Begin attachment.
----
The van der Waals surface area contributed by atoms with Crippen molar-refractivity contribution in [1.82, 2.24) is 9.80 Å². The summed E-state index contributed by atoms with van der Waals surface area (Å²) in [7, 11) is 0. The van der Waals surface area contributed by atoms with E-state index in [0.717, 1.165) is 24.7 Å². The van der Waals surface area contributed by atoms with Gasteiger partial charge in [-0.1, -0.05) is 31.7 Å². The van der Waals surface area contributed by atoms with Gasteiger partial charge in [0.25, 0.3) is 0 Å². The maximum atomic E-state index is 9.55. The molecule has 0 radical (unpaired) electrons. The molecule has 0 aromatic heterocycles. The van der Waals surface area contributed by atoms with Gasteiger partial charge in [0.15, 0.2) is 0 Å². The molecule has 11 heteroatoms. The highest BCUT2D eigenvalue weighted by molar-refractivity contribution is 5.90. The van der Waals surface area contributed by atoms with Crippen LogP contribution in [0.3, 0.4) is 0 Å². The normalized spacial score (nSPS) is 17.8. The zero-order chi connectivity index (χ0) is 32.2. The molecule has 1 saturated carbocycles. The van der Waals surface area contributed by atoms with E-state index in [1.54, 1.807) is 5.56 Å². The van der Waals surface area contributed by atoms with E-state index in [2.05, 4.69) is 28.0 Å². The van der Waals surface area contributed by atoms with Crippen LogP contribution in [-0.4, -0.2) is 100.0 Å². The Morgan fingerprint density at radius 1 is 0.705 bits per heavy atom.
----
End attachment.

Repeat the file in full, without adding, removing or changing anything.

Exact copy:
The van der Waals surface area contributed by atoms with Crippen molar-refractivity contribution in [1.82, 2.24) is 9.80 Å². The summed E-state index contributed by atoms with van der Waals surface area (Å²) in [7, 11) is 0. The van der Waals surface area contributed by atoms with E-state index in [0.717, 1.165) is 24.7 Å². The van der Waals surface area contributed by atoms with Gasteiger partial charge in [-0.1, -0.05) is 31.7 Å². The van der Waals surface area contributed by atoms with Gasteiger partial charge in [0.25, 0.3) is 0 Å². The maximum atomic E-state index is 9.55. The molecule has 0 radical (unpaired) electrons. The molecule has 0 aromatic heterocycles. The van der Waals surface area contributed by atoms with Gasteiger partial charge in [0.15, 0.2) is 0 Å². The molecule has 11 heteroatoms. The highest BCUT2D eigenvalue weighted by molar-refractivity contribution is 5.90. The van der Waals surface area contributed by atoms with Crippen LogP contribution in [0.3, 0.4) is 0 Å². The normalized spacial score (nSPS) is 17.8. The zero-order chi connectivity index (χ0) is 32.2. The molecule has 1 saturated carbocycles. The van der Waals surface area contributed by atoms with E-state index in [1.54, 1.807) is 5.56 Å². The van der Waals surface area contributed by atoms with E-state index in [2.05, 4.69) is 28.0 Å². The van der Waals surface area contributed by atoms with Crippen LogP contribution in [-0.4, -0.2) is 100.0 Å². The Morgan fingerprint density at radius 1 is 0.705 bits per heavy atom.